Media Mentions Common Ground provides affordable housing

Prince George Ballroom

Just a stone’s throw from Times Square, Fifth Avenue and minutes from Central Park, this New York address is some of the most coveted real estate on the planet.

But it’s not money that will get you a spot at the grand former hotel on West 43rd street. The luxurious building contains 652 apartments dedicated to New York’s low-income residents and “hardest to house” homeless people, many of whom have spent up to a decade on the streets with mental illness and substance abuse.

“It’s such an interesting place. Our buildings, especially in Manhattan, are right next door to multi-million dollar apartment complexes and by and large nobody blinks an eye that the building next to them has low income individuals and formerly homeless people living there,” said Brenda Rosen, the president of non-profit organisation Common Ground.

The 25-year-old group restored the famous building to its former glory after it became overrun with drugs and crime and fell into disrepair.

It’s now the flagship property in a portfolio of more than 18 buildings with 3200 units including the Prince George, where a former ballroom now serves as a community asset.

Youth-focused property The Christopher opened in 2004 with 207 units, while other buildings in the Bronx and Brooklyn designed by renowned architects and fill an important niche in the city which has a population of more than 60,000 homeless people and uniquely provides a “right to shelter” for residents.

It’s a necessity in a place where temperatures routinely reach -15 degrees celsius, forcing a “code blue” where outreach workers walk the streets to bring inside people left outdoors — something that often proves not as simple as one would think.

Ms Rosen said long-term homeless people often have mental illness and substance abuse issues and trust has to be built before they come inside.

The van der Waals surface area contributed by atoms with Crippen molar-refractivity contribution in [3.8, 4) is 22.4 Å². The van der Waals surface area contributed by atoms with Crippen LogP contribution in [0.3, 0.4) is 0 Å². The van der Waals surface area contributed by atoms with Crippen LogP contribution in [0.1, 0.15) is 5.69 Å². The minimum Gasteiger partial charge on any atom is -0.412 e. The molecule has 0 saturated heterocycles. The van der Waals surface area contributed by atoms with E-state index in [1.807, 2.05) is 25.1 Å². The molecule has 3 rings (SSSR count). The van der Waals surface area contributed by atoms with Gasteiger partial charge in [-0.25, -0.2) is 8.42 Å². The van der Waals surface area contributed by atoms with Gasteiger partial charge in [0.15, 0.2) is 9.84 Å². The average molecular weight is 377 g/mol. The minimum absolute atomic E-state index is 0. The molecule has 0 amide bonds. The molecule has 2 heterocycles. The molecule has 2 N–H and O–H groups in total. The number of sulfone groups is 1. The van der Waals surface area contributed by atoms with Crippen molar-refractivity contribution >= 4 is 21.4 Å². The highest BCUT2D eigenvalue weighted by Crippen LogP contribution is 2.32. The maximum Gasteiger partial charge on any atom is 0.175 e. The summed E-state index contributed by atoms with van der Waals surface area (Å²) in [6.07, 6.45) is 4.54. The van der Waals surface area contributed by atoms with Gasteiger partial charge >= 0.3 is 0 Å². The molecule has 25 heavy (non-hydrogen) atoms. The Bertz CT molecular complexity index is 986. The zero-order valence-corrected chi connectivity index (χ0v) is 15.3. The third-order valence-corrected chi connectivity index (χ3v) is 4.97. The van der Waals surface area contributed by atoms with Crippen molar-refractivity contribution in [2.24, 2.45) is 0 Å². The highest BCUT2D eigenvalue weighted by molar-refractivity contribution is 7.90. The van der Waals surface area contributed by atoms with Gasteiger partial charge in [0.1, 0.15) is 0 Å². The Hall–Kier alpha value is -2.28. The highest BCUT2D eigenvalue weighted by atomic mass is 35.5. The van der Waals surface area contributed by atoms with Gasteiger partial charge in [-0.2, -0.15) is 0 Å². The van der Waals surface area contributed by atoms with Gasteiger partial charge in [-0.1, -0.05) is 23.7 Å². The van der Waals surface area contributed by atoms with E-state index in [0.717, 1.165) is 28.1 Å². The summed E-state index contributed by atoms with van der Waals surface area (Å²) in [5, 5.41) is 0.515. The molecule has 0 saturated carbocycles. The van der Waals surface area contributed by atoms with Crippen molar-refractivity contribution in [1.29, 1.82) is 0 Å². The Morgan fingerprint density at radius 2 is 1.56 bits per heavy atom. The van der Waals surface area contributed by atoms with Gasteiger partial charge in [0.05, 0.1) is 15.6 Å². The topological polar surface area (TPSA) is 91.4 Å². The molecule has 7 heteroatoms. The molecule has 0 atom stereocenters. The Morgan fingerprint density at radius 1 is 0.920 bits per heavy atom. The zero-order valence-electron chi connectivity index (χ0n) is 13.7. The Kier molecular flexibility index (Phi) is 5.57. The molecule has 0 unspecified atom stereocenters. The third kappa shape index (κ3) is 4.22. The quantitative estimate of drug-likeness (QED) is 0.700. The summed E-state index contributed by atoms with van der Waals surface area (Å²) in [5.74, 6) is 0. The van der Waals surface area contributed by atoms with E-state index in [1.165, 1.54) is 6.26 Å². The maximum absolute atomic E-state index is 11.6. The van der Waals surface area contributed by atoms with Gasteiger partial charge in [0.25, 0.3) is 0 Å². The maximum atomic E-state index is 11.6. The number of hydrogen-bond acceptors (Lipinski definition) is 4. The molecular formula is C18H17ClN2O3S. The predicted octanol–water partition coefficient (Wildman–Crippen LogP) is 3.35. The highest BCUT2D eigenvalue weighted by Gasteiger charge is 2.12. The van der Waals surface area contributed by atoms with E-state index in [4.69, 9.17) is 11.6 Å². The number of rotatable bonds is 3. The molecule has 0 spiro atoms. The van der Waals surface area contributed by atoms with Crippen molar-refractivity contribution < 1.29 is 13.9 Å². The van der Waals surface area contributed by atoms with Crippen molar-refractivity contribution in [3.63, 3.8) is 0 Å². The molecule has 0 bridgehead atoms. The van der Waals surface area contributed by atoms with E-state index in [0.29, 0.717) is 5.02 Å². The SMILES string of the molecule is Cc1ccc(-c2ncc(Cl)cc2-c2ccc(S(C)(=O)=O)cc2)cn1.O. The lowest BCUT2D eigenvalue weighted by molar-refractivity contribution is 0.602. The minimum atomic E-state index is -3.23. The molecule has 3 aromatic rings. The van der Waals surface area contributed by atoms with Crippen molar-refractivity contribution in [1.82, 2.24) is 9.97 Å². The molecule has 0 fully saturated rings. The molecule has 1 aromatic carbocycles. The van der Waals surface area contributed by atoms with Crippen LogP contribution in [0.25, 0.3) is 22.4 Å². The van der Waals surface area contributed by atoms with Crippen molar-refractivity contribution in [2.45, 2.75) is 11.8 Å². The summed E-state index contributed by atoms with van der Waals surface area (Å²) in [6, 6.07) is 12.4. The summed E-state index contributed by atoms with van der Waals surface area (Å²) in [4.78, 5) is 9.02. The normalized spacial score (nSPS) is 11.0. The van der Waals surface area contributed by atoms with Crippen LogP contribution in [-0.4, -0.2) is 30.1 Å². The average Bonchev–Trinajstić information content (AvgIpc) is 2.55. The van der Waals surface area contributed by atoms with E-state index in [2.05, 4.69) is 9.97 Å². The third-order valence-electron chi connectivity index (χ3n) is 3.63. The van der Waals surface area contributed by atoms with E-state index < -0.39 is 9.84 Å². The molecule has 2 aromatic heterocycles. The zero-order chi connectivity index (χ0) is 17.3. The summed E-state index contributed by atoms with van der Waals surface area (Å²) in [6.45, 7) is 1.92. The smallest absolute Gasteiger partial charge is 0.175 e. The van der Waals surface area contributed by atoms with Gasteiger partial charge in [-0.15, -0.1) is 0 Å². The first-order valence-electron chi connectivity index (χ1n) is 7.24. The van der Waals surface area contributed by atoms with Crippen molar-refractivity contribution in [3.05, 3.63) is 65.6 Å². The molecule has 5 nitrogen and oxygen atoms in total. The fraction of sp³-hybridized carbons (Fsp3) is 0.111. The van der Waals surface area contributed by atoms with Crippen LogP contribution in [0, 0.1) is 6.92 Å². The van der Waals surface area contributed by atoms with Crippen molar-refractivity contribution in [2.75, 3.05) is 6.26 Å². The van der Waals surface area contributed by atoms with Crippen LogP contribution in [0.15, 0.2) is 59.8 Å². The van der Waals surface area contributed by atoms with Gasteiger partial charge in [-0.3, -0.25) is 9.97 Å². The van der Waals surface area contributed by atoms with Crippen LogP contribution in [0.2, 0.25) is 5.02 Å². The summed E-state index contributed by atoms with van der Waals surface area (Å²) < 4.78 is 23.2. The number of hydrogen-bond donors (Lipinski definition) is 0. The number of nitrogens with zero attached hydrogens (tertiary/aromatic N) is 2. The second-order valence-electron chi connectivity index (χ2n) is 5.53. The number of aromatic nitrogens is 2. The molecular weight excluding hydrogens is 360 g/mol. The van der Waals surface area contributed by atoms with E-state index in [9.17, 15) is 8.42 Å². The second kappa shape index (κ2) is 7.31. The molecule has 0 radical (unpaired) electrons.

“That person could be a veteran that has PTSD and has not been on medication and it often takes us time to build that relationship with the person on the streets so that they trust that we can help them and they can basically take a leap of faith and come inside.

“For most people it would just be easy and make sense, if you’re offered a place to come inside you would. [But] a lot of people have been on the streets, they know how to survive on the streets, they feel safer on the streets than they do initially inside.”

Once inside, residents have access to medical and psychiatric services in the energy efficient and sustainably designed buildings. The ‘come as you are’ model is also fully integrated and has an eviction rate of less than one per cent across the entire portfolio.

“You do not have to be sober. You do not have to have gone through any kind of a program. You do not have to be on medication. You can come into Common Ground housing as you are and we will provide everything you need to ensure your success and to give you another chance to rejoin society at large,” Ms Rosen said.
It’s a successful approach that has been emulated in Sydney and helped raise the profile of supportive housing in New York. Ms Rosen said it also shows how being around people living normal lives can help long-term homeless adjust back to normal life.

“[It shows] when you bring people in that have not assimilated into society for quite some time and you provide services and you give them a beautiful place to live and they’re living right next door to people that they’re seeing get up and go to work every day, they have a sense of pride that you’re enabling them to regain their dignity and they get motivated to be successful and that can mean a lot of different things.

“It can mean that you’ll enter the work force, it can mean that you’ll stay in stable housing and pay your rent every month. It depends on your capabilities. But we firmly believe that the model of integration is the one that works.”

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